“Dear Pandemic” is a public service effort by an all-female team of eight PhD/MD-trained scientists across many social, clinical, and bench science disciplines who interpret the latest scientific findings, respond to queries from the public, and dispel myths around the virus via the “Dear Pandemic” website and social media profiles. Read more ›
Resources Tagged With: research
The pandemic has taken a toll on the mental wellness of many people around the world, and some experts are concerned about the lasting effects it could have on adolescents and young adults especially. Read more ›
Half of adults aged 20-39 with attention deficit hyperactivity disorder (ADHD) have had a substance use disorder (SUD) in their lifetime according to new research. This is markedly higher than the 23.6% of young adults without ADHD who have had a substance use disorder in their lifetime. Read more ›
For many Americans who live with a mood disorder, cost remains a major hurdle to accessing mental health care, according to a survey on mood disorders published this week by the National Alliance on Mental Illness, or NAMI. Read more ›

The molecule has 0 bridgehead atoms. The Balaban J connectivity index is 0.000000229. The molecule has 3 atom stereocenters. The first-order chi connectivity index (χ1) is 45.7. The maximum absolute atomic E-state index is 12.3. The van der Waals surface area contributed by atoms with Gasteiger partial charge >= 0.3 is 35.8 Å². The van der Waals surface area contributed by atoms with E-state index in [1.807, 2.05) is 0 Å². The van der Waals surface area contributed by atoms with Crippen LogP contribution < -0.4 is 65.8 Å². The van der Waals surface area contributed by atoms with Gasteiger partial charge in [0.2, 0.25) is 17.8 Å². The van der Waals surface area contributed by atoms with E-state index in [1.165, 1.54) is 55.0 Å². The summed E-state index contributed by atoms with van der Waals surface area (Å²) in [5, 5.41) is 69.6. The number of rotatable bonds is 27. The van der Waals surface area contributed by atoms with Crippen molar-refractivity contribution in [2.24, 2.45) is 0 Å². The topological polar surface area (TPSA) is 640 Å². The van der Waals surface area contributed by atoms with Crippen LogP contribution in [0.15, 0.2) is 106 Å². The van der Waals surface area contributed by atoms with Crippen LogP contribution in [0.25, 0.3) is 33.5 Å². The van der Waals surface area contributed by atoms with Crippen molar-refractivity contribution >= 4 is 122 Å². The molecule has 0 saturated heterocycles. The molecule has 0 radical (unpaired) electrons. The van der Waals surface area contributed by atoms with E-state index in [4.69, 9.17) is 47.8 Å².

Many parents are understandably eager to know when the COVID-19 vaccine will finally be available for children under 12. This age group accounts for about 50 million Americans and currently none of them qualify for a shot. Read more ›
For young children, the pandemic comes at a crucial time for developing skills important for empathy, safety and more — a phase that some parents worry will be impaired by mask-wearing. Read more ›
During the Covid-19 pandemic, depression and anxiety in youth doubled compared to pre-pandemic levels, according to the research. One in 4 adolescents globally are “experiencing clinically elevated depression symptoms, while 1 in 5 youth are experiencing clinically elevated anxiety symptoms.” Read more ›
Parents today often look for teachable moments – and opportunities abound. When reading a book with a child, for example, it might mean discussing story plots with him. If she isn’t allowed to play a videogame, it means explaining why.
There’s good reason for this: Research has shown that engaged parenting helps children build cognitive and emotional skills.
Too much parental direction, however, can sometimes be counterproductive, according to a new study led by Jelena Obradović, an associate professor at Stanford Graduate School of Education, published March 11 in the Journal of Family Psychology. Read more ›